I believe there is a strong difference between digital text and pen on paper. A word processor allows us to blog away heedless of cognitive thought or direction. Spelling is also taken care of, up to a point. Whatever floats across the frontal lobe can appear on the screen unedited, unrehearsed. Then it can be rehashed at whim, sometimes at risk of diluting the inspiration or extracting the juice of the thing entirely.
Applying ink to paper requires more effort. It can be written only once. This initiates planning the sentence and often the full paragraph in the mind before committing pen to paper. Thus a more cogent argument appears in black and white.
If you have a business and you want to present your particular contribution to the field in an easy-to-grab eBook, you may want to scribble down on paper a clear goal for the presentation, who are you writing for? What do you want them to understand about your company? Then jot down a beginning, middle and end; making a clear statement as introduction and winding it up with an equally clear response.
eBook readers tend to be in a hurry. They are on a train, plane, any other form of transport, or they are at the office browsing for information. A Tolstoy or Iris Murdoch can be enjoyed on iBook, but only on holiday or as bedside reading. And that's because the language was designed for print, first and foremost. It takes time to savour the nuances of prose. It takes a fraction more time to turn a physical page.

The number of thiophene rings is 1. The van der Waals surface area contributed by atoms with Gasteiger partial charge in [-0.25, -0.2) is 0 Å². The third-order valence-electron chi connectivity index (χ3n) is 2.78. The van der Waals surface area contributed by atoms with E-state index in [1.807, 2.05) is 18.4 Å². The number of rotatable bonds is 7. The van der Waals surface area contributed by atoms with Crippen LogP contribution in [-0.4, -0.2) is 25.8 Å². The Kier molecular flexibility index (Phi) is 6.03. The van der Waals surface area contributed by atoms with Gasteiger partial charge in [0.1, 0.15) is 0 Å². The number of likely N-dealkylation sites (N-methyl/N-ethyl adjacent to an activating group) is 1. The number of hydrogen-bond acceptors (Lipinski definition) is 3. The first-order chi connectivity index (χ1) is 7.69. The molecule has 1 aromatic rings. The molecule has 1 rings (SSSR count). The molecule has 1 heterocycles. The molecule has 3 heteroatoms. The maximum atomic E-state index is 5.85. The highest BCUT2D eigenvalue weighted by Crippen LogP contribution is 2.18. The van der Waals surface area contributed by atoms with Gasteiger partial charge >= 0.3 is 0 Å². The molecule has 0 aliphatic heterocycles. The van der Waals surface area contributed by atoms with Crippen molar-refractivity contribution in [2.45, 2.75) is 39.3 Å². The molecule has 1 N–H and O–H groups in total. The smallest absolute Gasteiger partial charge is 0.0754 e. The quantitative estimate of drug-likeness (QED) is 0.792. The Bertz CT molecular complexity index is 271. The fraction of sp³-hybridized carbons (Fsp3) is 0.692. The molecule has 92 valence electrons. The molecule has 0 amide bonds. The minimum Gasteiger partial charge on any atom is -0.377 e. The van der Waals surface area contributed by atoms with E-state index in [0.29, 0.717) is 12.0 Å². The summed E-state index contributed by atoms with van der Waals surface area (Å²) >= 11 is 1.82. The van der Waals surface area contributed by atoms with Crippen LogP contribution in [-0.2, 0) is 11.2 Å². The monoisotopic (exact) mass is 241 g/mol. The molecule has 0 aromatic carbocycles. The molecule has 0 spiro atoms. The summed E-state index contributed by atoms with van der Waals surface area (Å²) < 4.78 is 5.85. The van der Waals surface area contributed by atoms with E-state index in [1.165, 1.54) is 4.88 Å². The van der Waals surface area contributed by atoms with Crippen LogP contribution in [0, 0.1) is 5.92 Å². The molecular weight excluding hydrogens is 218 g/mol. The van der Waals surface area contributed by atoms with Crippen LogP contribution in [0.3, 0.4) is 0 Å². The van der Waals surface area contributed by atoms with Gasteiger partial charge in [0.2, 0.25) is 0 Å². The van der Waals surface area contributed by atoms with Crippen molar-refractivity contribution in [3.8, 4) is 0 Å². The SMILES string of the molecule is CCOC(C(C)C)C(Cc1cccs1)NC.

In general eBook readers seeking information appreciate short, sharp pearls of wisdom delivered in readily accessible bytes. For example; an entire message can be sent in emoijs. :-) Whether it is received and understood could be another matter.
The definition of communication is: message leaves A; is received by B; confirmation of message received is returned to A. Communication is achieved if both A and B reach common understanding. eBook language depends on this definition being in effect in the simplest and most direct manner.
So plan your e-content. Choose your style carefully and make it neither Tolstoy nor emoiji, but somewhere in the happy middle.